In an Electric Public Research Institute (EPRI) whitepaper, The Utility Industries Cautious Move to the Cloud: an In Depth Look at the Benefits and Risks,5 Nihat Guven, director of strategic alliances for Qualys, a cloud security provider, gave his own perspective on the security of the cloud. He explained that reputable cloud service providers take security very seriously and apply multiple layers of controls to protect their clients’ data.
“The data is not stored in its complete form in any one place,” he said. “The key or a piece of the key may be stored in one place, the encrypted data in another and so on. It would take a conspiracy of unrealistic proportions to make this data accessible to anyone except the end user, and a natural disaster of even bigger proportions to completely lose the data.”
Guven warned that utilities should do their homework and understand how each cloud vendor adopts, implements, and maintains security controls; and whether these measures are adequate for their utility.
Cost is driving moves to cloud data storage. According to the article, Moving Disaster Recovery to the Cloud: Is it Your Best Move?6, the yearly cost of traditional IT infrastructure, business continuity and disaster recovery tops the list of the drivers to cloud computing.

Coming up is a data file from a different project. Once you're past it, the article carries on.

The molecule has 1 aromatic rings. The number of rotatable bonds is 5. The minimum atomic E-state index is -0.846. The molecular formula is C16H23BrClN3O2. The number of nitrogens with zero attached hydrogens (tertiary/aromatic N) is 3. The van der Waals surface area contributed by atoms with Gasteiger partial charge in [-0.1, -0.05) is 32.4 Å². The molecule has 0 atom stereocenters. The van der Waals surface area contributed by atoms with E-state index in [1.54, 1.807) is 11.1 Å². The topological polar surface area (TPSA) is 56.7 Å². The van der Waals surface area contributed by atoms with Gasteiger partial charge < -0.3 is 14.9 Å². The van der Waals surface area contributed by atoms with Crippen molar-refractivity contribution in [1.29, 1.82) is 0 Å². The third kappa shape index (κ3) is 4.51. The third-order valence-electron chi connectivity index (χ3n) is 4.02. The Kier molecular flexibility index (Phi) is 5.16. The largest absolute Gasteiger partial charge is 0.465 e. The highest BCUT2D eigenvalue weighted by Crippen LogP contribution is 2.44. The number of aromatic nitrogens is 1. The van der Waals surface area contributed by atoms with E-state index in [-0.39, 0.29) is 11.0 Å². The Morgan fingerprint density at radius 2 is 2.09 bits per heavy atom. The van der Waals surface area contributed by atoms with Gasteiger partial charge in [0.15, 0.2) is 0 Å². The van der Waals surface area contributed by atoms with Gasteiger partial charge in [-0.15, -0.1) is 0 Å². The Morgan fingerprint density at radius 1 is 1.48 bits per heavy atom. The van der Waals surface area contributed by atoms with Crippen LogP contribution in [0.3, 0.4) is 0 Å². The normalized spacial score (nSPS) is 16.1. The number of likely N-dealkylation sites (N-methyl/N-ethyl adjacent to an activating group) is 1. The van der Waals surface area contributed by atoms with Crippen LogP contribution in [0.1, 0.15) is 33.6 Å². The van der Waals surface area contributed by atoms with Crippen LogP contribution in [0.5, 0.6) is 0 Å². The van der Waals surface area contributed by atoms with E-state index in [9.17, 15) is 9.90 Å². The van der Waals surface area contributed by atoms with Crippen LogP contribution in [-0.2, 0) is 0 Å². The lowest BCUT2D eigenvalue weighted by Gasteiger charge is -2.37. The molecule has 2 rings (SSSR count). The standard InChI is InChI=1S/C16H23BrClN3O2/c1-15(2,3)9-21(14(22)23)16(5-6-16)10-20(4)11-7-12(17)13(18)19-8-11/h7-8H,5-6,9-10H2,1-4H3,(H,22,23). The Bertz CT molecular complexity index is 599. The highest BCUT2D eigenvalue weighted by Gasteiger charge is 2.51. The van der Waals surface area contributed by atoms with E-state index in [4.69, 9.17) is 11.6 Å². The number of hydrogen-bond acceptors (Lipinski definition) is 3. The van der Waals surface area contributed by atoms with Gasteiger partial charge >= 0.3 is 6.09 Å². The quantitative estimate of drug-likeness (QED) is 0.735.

Central Lincoln PUD (People’s Utility District), a publicly owned electric utility on the Oregon coast, is moving its meter data management (MDM) to the cloud, a final initiative covered under a $9.9 million investment grant from the American Recovery and Reinvestment Act of 2009 to build a smart grid.
The solution will perform long-term data storage and management for the vast quantities of data delivered by smart metering systems. According to the utility, this dataset consists primarily of usage data and events.
“Our decision to move our MDM to the cloud was due, in part, to the need to prepare for a massive subduction zone earthquake and tsunami that is predicted to hit the Pacific Northwest,” explained Bruce Lovelin, Central Lincoln PUD’s chief engineer/systems engineering manager. “Because of our location, we ask ourselves how we can continue to serve customers if a disaster leveled our physical locations.”
Central Lincoln PUD is ahead of the game. Last September, a task force submitted a plan to the Oregon legislature to spend more than $200 million every biennium in long-term disaster planning, including requirements for utilities.7